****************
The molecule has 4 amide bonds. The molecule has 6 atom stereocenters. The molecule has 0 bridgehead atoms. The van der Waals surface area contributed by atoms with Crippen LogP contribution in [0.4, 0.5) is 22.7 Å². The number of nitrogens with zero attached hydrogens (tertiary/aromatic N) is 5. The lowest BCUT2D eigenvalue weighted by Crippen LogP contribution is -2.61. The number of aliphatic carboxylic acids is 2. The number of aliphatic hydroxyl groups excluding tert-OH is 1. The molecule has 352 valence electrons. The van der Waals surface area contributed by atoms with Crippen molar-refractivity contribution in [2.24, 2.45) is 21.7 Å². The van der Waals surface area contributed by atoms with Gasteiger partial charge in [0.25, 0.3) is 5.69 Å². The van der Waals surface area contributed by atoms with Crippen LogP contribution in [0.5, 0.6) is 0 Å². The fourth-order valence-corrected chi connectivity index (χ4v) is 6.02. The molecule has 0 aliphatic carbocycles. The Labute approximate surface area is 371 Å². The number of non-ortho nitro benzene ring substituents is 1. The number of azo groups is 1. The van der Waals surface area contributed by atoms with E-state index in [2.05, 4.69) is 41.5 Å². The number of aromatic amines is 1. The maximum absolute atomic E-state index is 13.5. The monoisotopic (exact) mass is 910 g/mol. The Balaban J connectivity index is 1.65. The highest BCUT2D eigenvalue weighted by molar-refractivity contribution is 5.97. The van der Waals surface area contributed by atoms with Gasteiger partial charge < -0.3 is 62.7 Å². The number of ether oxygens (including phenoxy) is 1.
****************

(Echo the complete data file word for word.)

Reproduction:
The molecule has 4 amide bonds. The molecule has 6 atom stereocenters. The molecule has 0 bridgehead atoms. The van der Waals surface area contributed by atoms with Crippen LogP contribution in [0.4, 0.5) is 22.7 Å². The number of nitrogens with zero attached hydrogens (tertiary/aromatic N) is 5. The lowest BCUT2D eigenvalue weighted by Crippen LogP contribution is -2.61. The number of aliphatic carboxylic acids is 2. The number of aliphatic hydroxyl groups excluding tert-OH is 1. The molecule has 352 valence electrons. The van der Waals surface area contributed by atoms with Crippen molar-refractivity contribution in [2.24, 2.45) is 21.7 Å². The van der Waals surface area contributed by atoms with Gasteiger partial charge in [0.25, 0.3) is 5.69 Å². The van der Waals surface area contributed by atoms with Crippen LogP contribution in [0.5, 0.6) is 0 Å². The fourth-order valence-corrected chi connectivity index (χ4v) is 6.02. The molecule has 0 aliphatic carbocycles. The Labute approximate surface area is 371 Å². The number of non-ortho nitro benzene ring substituents is 1. The number of azo groups is 1. The van der Waals surface area contributed by atoms with E-state index in [2.05, 4.69) is 41.5 Å². The number of aromatic amines is 1. The maximum absolute atomic E-state index is 13.5. The monoisotopic (exact) mass is 910 g/mol. The Balaban J connectivity index is 1.65. The highest BCUT2D eigenvalue weighted by molar-refractivity contribution is 5.97. The van der Waals surface area contributed by atoms with Gasteiger partial charge < -0.3 is 62.7 Å². The number of ether oxygens (including phenoxy) is 1.